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Don Burrows quartet play nei bu concert

“Your excellency the australian ambassador and wife, ladies and gentlemen, comrades and friends, on behalf of the peking city light industrial import-export corporation, i would like to welcome you all,” said deputy manager zhang xiwen.

It was an unlikely beginning to a don burrows jazz concert, but as the tickets indicated, it wasn’t supposed to be a concert but a “musical instrument performance.”

There are two sorts of entertainment in china, public and “nei bu” (internal). nei bu concerts and film shows are only for privileged officials and those with the right connections. they usually feature products of decadent, western culture which, if unleashed on the masses, could seriously endanger public morals.

The “don burrows quartet live in peking” show was definitely nei bu.

a select and privileged audience of perhaps 400 Chinese gathered in the cinema of the international club in peking’s embassy district last tuesday evening to hear that strange form of western music known as jazz. most of them probably now think of it as a peculiarly australian art form.

The burrows band, led by the father of australian jazz, was brought to peking by mr geoff brash, owner of the various brash’s musical shops scattered around australia.

mr brash has been importing musical instruments from china for several years, and has been helping the Chinese to improve the quality of their products. don and boys were expected to show what could be done with the results.

But back to the deputy manager, mr zhang. “i hope and believe that business relations between our two companies will be developed in the future,” he said.

mr brash then tried to match the platitudes. “we have great confidence in the future of the Chinese musical instrument industry,” he replied.

The important thing to remember about the concert was that if it had not been disguised as an industrial exhibition, it would probably never had been held at all.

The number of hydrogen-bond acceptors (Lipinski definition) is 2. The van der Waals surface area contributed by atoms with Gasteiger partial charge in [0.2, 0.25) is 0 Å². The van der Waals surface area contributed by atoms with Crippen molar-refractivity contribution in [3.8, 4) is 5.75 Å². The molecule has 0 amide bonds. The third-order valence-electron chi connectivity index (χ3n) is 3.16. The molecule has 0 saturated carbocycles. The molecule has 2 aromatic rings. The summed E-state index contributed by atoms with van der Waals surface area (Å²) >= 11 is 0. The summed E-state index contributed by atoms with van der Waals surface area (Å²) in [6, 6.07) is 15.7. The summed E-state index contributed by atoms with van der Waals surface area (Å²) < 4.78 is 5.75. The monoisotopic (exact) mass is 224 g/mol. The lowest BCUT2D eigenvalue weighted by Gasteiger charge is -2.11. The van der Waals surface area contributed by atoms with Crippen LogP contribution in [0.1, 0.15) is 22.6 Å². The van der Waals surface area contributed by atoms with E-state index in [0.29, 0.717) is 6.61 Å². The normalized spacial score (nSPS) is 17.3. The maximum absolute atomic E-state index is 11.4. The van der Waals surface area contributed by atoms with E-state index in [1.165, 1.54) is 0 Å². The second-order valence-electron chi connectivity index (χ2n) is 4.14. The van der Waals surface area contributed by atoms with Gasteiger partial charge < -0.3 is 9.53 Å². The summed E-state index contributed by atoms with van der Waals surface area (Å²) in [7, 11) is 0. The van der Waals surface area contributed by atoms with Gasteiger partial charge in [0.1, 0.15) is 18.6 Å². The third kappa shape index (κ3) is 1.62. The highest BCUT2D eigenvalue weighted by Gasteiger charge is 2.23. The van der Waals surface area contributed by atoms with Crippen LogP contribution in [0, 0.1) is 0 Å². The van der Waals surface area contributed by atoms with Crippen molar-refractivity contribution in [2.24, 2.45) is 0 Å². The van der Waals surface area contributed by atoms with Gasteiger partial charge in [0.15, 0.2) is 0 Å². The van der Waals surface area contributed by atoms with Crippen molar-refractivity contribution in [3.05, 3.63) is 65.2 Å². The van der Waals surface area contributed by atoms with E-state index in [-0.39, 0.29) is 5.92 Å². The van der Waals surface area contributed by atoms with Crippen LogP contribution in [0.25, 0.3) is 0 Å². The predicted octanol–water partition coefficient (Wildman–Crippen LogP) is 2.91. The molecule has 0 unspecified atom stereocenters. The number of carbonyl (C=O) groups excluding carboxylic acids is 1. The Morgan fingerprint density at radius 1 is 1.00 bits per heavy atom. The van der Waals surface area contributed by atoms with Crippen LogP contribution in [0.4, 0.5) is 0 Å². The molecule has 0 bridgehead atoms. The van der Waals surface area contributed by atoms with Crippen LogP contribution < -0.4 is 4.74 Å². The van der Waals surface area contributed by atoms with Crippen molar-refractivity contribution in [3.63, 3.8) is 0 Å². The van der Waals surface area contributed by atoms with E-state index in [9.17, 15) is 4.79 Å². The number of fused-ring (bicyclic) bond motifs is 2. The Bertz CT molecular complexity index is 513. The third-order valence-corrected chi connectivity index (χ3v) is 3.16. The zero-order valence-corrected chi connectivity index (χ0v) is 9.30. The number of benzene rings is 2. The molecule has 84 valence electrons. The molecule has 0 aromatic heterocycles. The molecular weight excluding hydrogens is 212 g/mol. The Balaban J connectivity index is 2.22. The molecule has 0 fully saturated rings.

The guardians of socialist morality in the culture ministry, if they had been consulted, would almost certainly have stopped it – jazz and other forms of popular western music have been coming under heavy attack recently from conservative fuddy- duddies who see almost any outside cultural influence as a threat.

a recent book entitled “How to distinguish decadent songs”, for instance, informed readers that jazz and other forms of western popular music had “no artistic value to speak of. they simply meet the needs of people’s negative spiritual life in capitalist society.”

“the rhythm of jazz,” it added, “is against the normal psychological needs of man. it leads people into an abnormal, demented state of mind.”

so with the possibility of causing a sudden upsurge in peking’s mental health problem no doubt weighing heavily on their minds, mr burrows and his three comrades bravely took the stage.

a young Chinese lady came out with them to explain to the audience what jazz was about — only a small minority of those present had ever heard jazz. the man sitting next to me said he had no idea at all what to expect.

“this music is based on excitement and is marked by freedom of expression and lack of structure,” said the lady. “unlike normal musical performances which are always the same, what we will hear today is 99 per cent improvised.”

The boys, — don burrows on flute, clarinet and sax, james morrison on piano, trumpet and trombone, david pudney on bass and piano and len barnard on drums — then leapt into their repertoire, beginning with a jazzy version of click go the shears boys, followed by satin doll and honeysuckle rose.

Then came the great experiment of the evening — three traditional Chinese songs reworked as jazz numbers. to this listener, the combination of western style and Chinese melody worked better for don burrows than it did for french synthesiser star jean-michel jarre who played here last year.

especially pleasant to western ears was the burrows version of a well-known Chinese tune “orchids and butterflies”, but an unrepresentative sampling of the audience afterwards indicated the Chinese were not too impressed.

“i didn’t think it was very successful,” said one young musician who works with the peking song and dance troupe. “one of the Chinese songs was all right, but the other two lost all of the original flavour in their arrangements.”

The audience was amused when the drummer exchanged his kit for an old-fashioned australian washboard, but they generally seemed bemused by the music and lost in the tunes which in the west would have been greeted with instant recognition..

“i’ve never heard music like it before,” replied one man when asked for his opinion. “it’s very different from our music.”

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